Sun down on the street where I grew up and where my parents live still. Arvada, and no, silly spell checker, I did not mean armada. The clouds are smoke from the Cameron Peak fire, the beautiful detritus of dreams gone up in flames. These will travel south, cloak us and choke us at our own house, some 80 miles distant, in the days following.
Little Dry Creek, babbly and bubbly and ever on the move. How distant the memories of childhood days spent along its banks. Feet in the water, eyes out for craw-dads.
For two weeks in August, I descended, hard and fast off the cliff of depression. No right reason. No squirrel suit. No parachute. Every nerve and cell slowing to an excruciating crawl. As the days passed, I watched my movements, the swish of hand and step of foot as an alien in a new body might experience. Articulating joints and muscle concentrated and in hyper slow motion. My body but not my body.
Late one night, I made a tearful advance apology to Greg for a suicide I believed was inevitable and for which I had a solid plan. I felt as though every ounce of hope and purpose drained from my being.
Then, while lying in the bath (thank goodness for them!), I remembered another difficult time, from ages ago, and a description of the Dakini Bliss from Pema Chodron (I’ve included an excerpt about it after this entry). And so I asked myself, why can’t THIS be the Dakini Bliss again? Why the hell not? Once I realized I couldn’t reply in the negative, I knew the hardest part was over, hopped out of the bath, and told Greg I was safe.
A few years ago, I was overwhelmed by deep anxiety, a fundamental, intense anxiety with no storyline attached. I felt very vulnerable, very afraid and raw. While I sat and breathed with it, relaxed into it, stayed with it, the terror did not abate. It was unrelenting after many days, and I didn’t know what to do.
I went to see my teacher Dzigar Kongtrül, and he said, “Oh, I know that place.” That was reassuring. He told me about times in his life when he had been caught in the same way. He said it had been an important part of his journey and had been a great teacher for him. Then he did something that shifted how I practice. He asked me to describe what I was experiencing. He asked me where I felt it. He asked me if it hurt physically and if it was hot or cold. He asked me to describe the quality of the sensation, as precisely as I could. This detailed exploration continued for a while, and then he brightened up and said “Ani Pema, that’s the Dakini’s Bliss. That’s a high-level of spiritual bliss.” I almost fell out of my chair. I thought, “Wow, this is great!” And I couldn’t wait to feel that intensity again. And do you know what happened? When I eagerly sat down to practice, of course, since the resistance was gone, so was the anxiety.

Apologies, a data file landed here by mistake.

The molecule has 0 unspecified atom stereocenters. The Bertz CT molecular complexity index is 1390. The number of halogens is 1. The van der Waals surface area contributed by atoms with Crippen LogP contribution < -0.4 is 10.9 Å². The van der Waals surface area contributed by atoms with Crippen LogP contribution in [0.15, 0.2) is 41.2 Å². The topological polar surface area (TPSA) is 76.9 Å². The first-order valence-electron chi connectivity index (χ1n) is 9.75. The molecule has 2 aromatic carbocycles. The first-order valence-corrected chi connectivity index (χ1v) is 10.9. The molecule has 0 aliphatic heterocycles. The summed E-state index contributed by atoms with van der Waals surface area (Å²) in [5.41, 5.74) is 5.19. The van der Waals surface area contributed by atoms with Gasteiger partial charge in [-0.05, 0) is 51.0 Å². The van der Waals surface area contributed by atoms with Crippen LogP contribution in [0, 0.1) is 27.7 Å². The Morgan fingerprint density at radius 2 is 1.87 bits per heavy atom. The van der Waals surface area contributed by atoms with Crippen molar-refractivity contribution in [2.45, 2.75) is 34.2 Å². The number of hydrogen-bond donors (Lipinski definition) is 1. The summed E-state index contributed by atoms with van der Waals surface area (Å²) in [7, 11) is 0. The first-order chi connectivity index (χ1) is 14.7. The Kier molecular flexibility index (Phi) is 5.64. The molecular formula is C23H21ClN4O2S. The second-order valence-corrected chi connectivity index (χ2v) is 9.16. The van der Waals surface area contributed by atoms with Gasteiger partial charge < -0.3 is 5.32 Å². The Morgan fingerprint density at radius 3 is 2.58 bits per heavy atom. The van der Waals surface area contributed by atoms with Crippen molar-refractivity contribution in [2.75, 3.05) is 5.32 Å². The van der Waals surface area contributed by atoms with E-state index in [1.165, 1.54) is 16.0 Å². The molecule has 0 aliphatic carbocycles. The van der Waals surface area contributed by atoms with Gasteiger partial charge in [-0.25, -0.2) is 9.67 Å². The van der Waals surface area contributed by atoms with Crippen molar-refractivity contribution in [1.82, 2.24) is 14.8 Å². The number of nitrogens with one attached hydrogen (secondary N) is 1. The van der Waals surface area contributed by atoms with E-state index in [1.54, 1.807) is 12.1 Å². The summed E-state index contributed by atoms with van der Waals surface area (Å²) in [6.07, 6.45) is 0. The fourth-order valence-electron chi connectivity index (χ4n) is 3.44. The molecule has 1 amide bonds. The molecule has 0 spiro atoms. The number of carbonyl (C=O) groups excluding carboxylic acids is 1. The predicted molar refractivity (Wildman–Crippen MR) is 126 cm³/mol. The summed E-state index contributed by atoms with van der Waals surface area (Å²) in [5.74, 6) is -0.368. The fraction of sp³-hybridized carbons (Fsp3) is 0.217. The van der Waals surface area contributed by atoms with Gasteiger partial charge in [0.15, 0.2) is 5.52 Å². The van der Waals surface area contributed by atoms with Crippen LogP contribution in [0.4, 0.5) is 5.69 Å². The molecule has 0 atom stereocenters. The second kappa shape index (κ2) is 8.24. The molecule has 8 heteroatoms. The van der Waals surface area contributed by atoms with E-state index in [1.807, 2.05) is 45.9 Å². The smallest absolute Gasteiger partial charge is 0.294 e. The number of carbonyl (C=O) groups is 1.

I now know that at a nonverbal level the aversion to my experience had been very strong. I had been making the sensation bad. Basically, I just wanted it to go away. But when my teacher said “Dakini’s bliss,” it completely changed the way I looked at it. So that’s what I learned: take an interest in your pain and your fear. Move closer, lean in, get curious; even for a moment, experience the feelings without labels, beyond being good or bad. Welcome them. Invite them. Do anything that helps melt the resistance.
Then the next time you lose heart and you can’t bear to experience what you are feeling, you might recall this instruction: change the way you see it and lean in. That’s basically the instruction that Dzigar Kongtrül gave me. And now I pass it on to you. Instead of blaming our discomfort on outer circumstances or on our own weakness, we can choose to stay present and awake to our experience, not rejecting it, not grasping it, not buying the stories that we relentlessly tell ourselves (Like the one uttering I needed to die). This is priceless advice that addresses the true cause of suffering – yours, mine, and that of all living beings.